This brings us to Ferris Bueller. Like all Generation Xers, his heroism lies in his anti-heroism. But not in the grand style of, say, a James Dean. Ferris is a master of the little things, sneaking around, grabbing moments. Egotistical and smug, he bears himself, nevertheless, with an essential modesty. He knows that he is living in someone else's world and he is content to pick at the carcass.
Dave Kehr — a critic for the New York Times and a Baby Boomer — noted of Ferris Bueller's Day Off that the “adventures aren't particularly imaginative (they have lunch, see a Cubs game, go to the Art Institute).” Well, that's the whole point, Dave. Sorry, Dave, that Ferris didn't go on a Freedom Ride, or invent aerobics, or speculate on mortgage-backed securities. Instead, he has lunch, goes to a Cubs game, and looks at some art.
In fact, the scene where Ferris, his girl, and his best friend look at some art nails every deep emotion that a Gen Xer ever had. The feeling of betweenness: Ferris and friends enter the scene holding hands with a long line of kids on a field trip. The yearning for experience: Ferris’ friend Cameron stands mesmerized in front of Seurat's famous “A Sunday in the Park on the Island of La Grande Jatte.” The quiet melancholy of it all: The soundtrack is an orchestral version of The Smiths’ “Please, Please, Please Let me Get What I Want.” In the original, the lyrics go:
So please please please
Let me, let me, let me
Let me get what I want
John Hughes was born in 1950, putting him squarely in the Boomer camp. But his heart was always with us. He was a generation traitor. He appreciated the B-side nature of Generation X. He knew that we just want a day sometimes, a few simple experiences that can be our own.
By Jason Wilson
“I can’t believe this,” says Molly Ringwald in the opening scene of Sixteen Candles. “They fucking forgot my birthday.”
We couldn’t believe it, either, Molly. Because we — those awkward teenage boys in the audience, the ones who’d watch this movie over and over, dozens upon dozens of times, over the next 25 years — we would never, ever have forgotten such an important day.
Of course, the character Molly Ringwald plays in this film — the very best of John Hughes’ teen comedies — is named Samantha “Sam” Baker, who endures a day of unending humiliations: being felt up by her grandmother; having a sex quiz intercepted by the hunky Jake Ryan, object of her affection; being asked to bring foreign exchange student Long Duk Dong to the dance; lending her underwear to Anthony Michael Hall so he can show them off to his fellow geeks in the boy’s room.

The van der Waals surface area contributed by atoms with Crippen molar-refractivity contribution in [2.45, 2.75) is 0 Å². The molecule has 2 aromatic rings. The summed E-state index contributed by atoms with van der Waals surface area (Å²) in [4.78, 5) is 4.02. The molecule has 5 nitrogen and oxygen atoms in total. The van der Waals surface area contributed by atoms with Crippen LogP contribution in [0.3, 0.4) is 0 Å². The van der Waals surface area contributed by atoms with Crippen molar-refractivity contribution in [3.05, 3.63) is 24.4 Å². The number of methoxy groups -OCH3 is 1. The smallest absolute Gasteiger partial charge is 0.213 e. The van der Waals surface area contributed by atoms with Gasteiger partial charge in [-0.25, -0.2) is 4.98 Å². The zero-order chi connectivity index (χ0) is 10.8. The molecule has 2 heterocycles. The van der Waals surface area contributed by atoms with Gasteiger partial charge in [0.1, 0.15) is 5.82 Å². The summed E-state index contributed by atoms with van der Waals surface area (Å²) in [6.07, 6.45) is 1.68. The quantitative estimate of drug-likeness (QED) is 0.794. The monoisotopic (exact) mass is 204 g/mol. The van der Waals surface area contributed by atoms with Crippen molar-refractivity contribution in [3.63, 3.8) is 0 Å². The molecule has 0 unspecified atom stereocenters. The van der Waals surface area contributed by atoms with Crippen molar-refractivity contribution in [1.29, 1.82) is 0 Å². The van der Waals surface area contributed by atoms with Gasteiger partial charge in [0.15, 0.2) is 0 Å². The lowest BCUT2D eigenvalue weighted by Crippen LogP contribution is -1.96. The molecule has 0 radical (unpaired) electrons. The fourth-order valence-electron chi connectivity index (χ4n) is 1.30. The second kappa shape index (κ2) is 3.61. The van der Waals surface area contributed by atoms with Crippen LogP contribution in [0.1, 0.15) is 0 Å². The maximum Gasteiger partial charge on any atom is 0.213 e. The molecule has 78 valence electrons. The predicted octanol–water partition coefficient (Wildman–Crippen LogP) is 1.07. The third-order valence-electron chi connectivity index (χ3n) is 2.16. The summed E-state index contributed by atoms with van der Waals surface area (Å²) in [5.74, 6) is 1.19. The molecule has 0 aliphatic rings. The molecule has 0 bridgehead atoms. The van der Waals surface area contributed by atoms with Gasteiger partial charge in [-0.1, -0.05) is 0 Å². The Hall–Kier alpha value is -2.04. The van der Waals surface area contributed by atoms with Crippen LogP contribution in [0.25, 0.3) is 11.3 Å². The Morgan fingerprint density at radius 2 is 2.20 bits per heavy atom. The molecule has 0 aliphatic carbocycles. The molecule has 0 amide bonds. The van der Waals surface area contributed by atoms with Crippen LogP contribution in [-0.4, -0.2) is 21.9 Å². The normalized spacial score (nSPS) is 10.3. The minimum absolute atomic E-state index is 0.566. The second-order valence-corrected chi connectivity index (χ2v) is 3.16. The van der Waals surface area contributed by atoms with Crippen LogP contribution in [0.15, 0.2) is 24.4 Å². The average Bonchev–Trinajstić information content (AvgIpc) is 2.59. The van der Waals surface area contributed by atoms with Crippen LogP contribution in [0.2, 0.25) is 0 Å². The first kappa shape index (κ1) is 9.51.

Strange, but when I heard about John Hughes’ death, my first thoughts were about Molly Ringwald, who is very much alive and recently gave birth to twins. Or perhaps it’s not so strange. Since Hughes remained so reclusive over the past two decades, the memorable roles he created for the pack of young actors like Hall, Judd Nelson, Jon Cryer, Ally Sheedy, Emilio Estevez and others are really our only connection to the man.
Yet for me, it is Molly Ringwald — with her red hair and flushed face and puffy lips and “charismatic normality,” as critic Pauline Kael called it — who brings me back to my youth. Could there have been John Hughes without Molly Ringwald? Or vice versa? Who can tell the dancer from the dance?
When I watch Sam complain about the “single worst day of my entire life” and she pines for a 16th birthday with “a pink Trans Am in the driveway with a ribbon around it, and some incredibly gorgeous guy that you meet, like in France, and you do it on a cloud without getting pregnant or herpes” I am 16 years old again, and hoping to scrape together enough money from mowing suburban lawns to make Sam’s dream birthday come true.
The stunted emotional development I attribute to Sixteen Candles seems to have happened for both sexes. In 2004, Hank Stuever wrote a piece in the Washington Post headlined “Real Men Can’t Hold A Match To Jake Ryan of Sixteen Candles” in which he interviewed women in their 30s about their lifelong crushes on Jake Ryan.
“I’m trying to think of another one that compares to him, and there aren’t.” said one woman. “Maybe that’s why I’m single. Maybe he really has ruined it for all of us.”
“I cannot over-explain or over-emphasize the importance of Jake Ryan and that movie,” said another woman, who also pointed out the popularity of Jake as a baby name, which skyrocketed in the late 1990s and 2000s among mothers who would have watched Sixteen Candles as teenagers.